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Down and out in Mississippi 

Call it "Mississippi Burned." Arkansas took a spin through the Magnolia State, and it ended up being one of the harshest road trips in recent memory, even for a basketball team that's had its share of struggles abroad.

You see, the Razorbacks had followed a walloping by Texas A&M in the conference opener with a pretty decent slew of efforts away from Bud Walton Arena. Yes, there was only one win to speak of, a thrashing of hapless Missouri, but the other losses to Georgia, Florida and LSU had a combined nine-point margin. In other words, these mercurial Hogs had basically been a tough out even if they hadn't developed a closer's mentality.

A couple of irregularities, though, caused problems. They had to play Mississippi State on a Tuesday night, which meant an earlier travel date than they'd experienced of late. And while that's no excuse for the pathetic shooting display that occurred in Starkville — 16 for 72 sounds more like a baseball prospect's performance at the plate in a September call-up than a college team's field goal effort — it seemed like the team simply could not get its bearings.

The second unusual development was that the trio of Dusty Hannahs, Moses Kingsley and Anthlon Bell had a collective off night for the first time. None of them cracked double digits, and in a year when any one of them has put up 18 points or more on a given night to help carry the load, on this occasion that was the total point output all three compiled. Kingsley was taken out of the game early by the Bulldogs' feisty inside players, and Bell and Hannahs were simply far off target in a 32-point loss.

Of course, MSU's season-long frustrations at both ends of the floor didn't materialize, either. The Dogs jumped out to a double-digit lead within minutes, stretched it to 22 by halftime, and put any notion of the Razorbacks whittling away on ice right out of the locker room by expanding it to 30 quickly. This was a drubbing, pure and simple, one of those Murphy's Law nights that you hope as a player and coach you can afford to forget or overcome with something better along the way.

Arkansas had the benefit of four days to prep with its only date with Ole Miss all year, and started out just fine in Oxford on Saturday, with a clear focus on stifling the conference's top gunner. Stefan Moody was punchless over the first 20 minutes for the Rebels, but that good fortune was mostly offset by the fact that Hannahs got tagged with early fouls and ended up with his only scoreless game of the season. Kingsley was brilliant in the opening half, compiling 15 points on 7 of 8 shooting, but this was another of those games where it felt like the Hogs simply whiffed on their best opportunities.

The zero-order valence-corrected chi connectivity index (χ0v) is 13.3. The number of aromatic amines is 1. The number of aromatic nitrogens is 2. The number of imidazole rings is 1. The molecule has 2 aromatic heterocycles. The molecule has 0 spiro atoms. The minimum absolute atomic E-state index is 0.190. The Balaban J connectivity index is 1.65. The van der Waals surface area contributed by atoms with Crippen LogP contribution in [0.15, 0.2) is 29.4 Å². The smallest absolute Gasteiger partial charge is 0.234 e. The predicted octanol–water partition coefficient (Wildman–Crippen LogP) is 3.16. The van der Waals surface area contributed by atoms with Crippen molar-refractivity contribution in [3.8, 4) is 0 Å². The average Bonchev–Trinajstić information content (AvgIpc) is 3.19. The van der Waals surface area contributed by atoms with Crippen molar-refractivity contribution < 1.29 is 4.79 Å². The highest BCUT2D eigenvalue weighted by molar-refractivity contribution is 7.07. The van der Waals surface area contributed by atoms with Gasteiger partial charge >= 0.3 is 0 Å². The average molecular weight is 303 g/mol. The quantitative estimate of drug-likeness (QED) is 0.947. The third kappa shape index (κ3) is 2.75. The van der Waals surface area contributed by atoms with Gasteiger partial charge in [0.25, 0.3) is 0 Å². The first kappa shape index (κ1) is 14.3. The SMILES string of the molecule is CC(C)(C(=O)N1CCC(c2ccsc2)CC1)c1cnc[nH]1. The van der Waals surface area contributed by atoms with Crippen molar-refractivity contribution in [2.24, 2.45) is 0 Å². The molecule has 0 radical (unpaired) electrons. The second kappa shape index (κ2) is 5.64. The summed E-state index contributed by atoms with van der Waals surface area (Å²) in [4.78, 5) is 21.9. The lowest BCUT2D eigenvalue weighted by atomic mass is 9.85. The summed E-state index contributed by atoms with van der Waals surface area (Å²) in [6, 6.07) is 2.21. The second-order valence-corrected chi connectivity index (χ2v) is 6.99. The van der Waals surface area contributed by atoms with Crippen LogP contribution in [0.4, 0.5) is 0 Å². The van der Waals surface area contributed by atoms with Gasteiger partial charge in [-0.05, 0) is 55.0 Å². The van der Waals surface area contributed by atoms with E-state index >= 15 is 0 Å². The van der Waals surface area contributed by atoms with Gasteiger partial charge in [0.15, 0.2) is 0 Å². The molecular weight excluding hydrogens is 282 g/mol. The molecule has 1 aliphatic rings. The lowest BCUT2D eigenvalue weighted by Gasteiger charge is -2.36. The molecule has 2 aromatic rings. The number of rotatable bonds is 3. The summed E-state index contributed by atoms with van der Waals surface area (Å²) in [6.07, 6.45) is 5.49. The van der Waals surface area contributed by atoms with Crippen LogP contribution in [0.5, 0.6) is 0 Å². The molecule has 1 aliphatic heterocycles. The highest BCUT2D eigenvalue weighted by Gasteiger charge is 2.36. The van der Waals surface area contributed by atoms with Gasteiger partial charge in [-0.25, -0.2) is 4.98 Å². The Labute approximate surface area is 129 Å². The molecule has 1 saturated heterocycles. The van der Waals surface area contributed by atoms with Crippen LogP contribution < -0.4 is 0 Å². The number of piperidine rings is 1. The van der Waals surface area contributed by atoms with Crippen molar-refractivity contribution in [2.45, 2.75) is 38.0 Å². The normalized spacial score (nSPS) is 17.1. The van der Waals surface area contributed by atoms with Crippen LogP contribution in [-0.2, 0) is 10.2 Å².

Specifically, up by varying amounts throughout the half, as much as 11, the Hogs seemed completely unwilling or unable to make that lead balloon further. It's been a chronic issue for an undermanned but feisty group all year: There's no quit in them on one hand, but also not a great deal of decisiveness. Mike Anderson compounds the problem from time to time with strange substitution patterns and an ongoing, bizarre disinterest in engaging the officials when the calls start skewing toward the host.

The Rebels trailed by nine, 26-17, at the under-eight television timeout; what followed was a 16-4 run denoted by some disparate treatment from the referees and Ole Miss' players sensing that their 24-point scorer was off his game. From there, Moody played an admirable game of catch-up. He got 16 of his 17 points after halftime despite having a woeful perimeter shooting game, and the Hogs had their third hideous offensive half out of four in the neighboring state. Getting worked over on the glass, failing to take full advantage of the other team's star having an off night, and having no help from the complementary players — this theme played out again over the last 20 minutes at the new Pavilion, and Ole Miss looked like the team that wanted to put together the late-season surge back to postseason consideration.

It was a forgettable week, yes, but it was likely also the one that revealed exactly what Anderson is going to have to address with expediency once the campaign finally ends at some point in March. This team tethered its fate to three players who weren't totally proven offensive commodities at the high D-I level. Bell's shot has betrayed him lately, Hannahs has lost his ability to impact a game on floaters and free throws as he had earlier, and Kingsley is slowing a little after an unforeseen display of improvement through the first 20 games or so. That wouldn't be so bad, but Jimmy Whitt has been a mild disappointment, Jabril Durham and Anton Beard struggle mightily when asked to prop the rest of the squad up, and Trey Thompson, Willy Kouassi, and Keaton Miles just don't give the team anything at the offensive end.

Thus, with six regular season games left, a 12-13, 5-7 team sits basically on the precipice of having it all end a little sooner than might have been anticipated after a reasonably good start to SEC play. The 2015-16 Hogs can still leave a mark, but for 80 minutes of basketball in a neighboring state in early February, they looked every bit like the also-ran that most pundits thought would take the court.

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